How likely is somebody to cheat? According to a recent study, apparently people’s likelihood of cheating is directly tied to their professional power—and that, in fact, this is a far more telling indicator of whether or not somebody will cheat than their gender. In an age in which both men and women are high-powered earners in the corporate arena, this is a telling development.
The Daily Mail reports:
One of the oldest accepted notions is that men are more likely to stray than women.
But scientists now believe that it is a person’s power, rather than gender, that plays the greatest role in infidelity. A team of researchers conducted an anonymous Internet survey of 1,561 adults – the bonus of an online study being that respondents are far more likely to answer truthfully.
They found that there is a higher risk of unfaithfulness in people of positions of power, no matter the sex.
Lead researcher Joris Lammers said: ‘There has been a lot of research in the past that indicates that gender is the strongest predictor of infidelity, but none of these studies have been done on powerful women.’
The survey was geared toward professionals.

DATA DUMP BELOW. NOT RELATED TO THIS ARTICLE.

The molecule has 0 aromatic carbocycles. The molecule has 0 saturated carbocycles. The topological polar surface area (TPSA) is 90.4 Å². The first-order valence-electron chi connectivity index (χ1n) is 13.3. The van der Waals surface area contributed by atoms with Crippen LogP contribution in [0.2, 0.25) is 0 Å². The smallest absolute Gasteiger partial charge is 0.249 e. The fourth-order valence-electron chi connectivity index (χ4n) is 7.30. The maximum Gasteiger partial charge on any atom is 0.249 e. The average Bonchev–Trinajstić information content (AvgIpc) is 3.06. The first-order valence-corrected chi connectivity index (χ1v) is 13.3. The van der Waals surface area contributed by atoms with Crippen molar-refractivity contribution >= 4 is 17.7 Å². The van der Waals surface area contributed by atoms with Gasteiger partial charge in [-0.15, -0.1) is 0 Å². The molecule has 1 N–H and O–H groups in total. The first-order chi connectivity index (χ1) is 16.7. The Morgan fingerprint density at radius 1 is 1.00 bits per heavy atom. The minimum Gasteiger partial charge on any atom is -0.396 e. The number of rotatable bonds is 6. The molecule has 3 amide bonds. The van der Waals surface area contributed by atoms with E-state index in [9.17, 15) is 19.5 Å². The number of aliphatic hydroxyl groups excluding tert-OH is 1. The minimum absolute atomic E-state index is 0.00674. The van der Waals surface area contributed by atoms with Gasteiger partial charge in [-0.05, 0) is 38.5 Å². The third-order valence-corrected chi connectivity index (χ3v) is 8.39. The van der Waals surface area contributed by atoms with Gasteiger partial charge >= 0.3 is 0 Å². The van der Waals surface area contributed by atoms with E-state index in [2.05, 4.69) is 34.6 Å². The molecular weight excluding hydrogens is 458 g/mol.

The respondents varied greatly in levels of power – 58 per cent had a non-management function; 22 per cent had a management function; 14 per cent were in middle-management and 6 per cent were in a top management position.
The researchers measured power by asking participants to indicate, by clicking with a mouse, how powerful they thought they were.
Professor Lammers and his team also measured other variants such as confidence, distance and the perception of risk as it relates to infidelity.
He said: ‘People often assume that powerful men may be more likely to cheat because they have risk-taking personalities or because of distance, such as frequent business trips that many powerful people go on.
What do you think — is power the ultimate aphrodisiac?